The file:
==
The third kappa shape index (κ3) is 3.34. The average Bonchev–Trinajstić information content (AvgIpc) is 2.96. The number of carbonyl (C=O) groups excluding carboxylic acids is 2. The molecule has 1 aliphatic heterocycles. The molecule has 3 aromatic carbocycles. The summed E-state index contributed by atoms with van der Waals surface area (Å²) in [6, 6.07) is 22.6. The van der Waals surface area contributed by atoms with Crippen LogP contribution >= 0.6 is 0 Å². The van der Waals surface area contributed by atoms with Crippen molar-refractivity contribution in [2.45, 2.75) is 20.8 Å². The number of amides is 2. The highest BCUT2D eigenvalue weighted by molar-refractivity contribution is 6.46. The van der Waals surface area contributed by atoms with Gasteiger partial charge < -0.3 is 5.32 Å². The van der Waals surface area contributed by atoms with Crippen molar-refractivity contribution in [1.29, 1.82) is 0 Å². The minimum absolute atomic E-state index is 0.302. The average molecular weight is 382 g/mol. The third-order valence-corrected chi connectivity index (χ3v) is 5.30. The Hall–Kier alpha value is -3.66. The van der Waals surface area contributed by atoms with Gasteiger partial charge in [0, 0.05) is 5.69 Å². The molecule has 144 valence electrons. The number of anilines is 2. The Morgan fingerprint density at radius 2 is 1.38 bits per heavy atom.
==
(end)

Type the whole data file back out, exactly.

The third kappa shape index (κ3) is 3.34. The average Bonchev–Trinajstić information content (AvgIpc) is 2.96. The number of carbonyl (C=O) groups excluding carboxylic acids is 2. The molecule has 1 aliphatic heterocycles. The molecule has 3 aromatic carbocycles. The summed E-state index contributed by atoms with van der Waals surface area (Å²) in [6, 6.07) is 22.6. The van der Waals surface area contributed by atoms with Crippen LogP contribution >= 0.6 is 0 Å². The van der Waals surface area contributed by atoms with Crippen molar-refractivity contribution in [2.45, 2.75) is 20.8 Å². The number of amides is 2. The highest BCUT2D eigenvalue weighted by molar-refractivity contribution is 6.46. The van der Waals surface area contributed by atoms with Gasteiger partial charge < -0.3 is 5.32 Å². The van der Waals surface area contributed by atoms with Crippen molar-refractivity contribution in [1.29, 1.82) is 0 Å². The minimum absolute atomic E-state index is 0.302. The average molecular weight is 382 g/mol. The third-order valence-corrected chi connectivity index (χ3v) is 5.30. The Hall–Kier alpha value is -3.66. The van der Waals surface area contributed by atoms with Gasteiger partial charge in [0, 0.05) is 5.69 Å². The molecule has 144 valence electrons. The number of anilines is 2. The Morgan fingerprint density at radius 2 is 1.38 bits per heavy atom.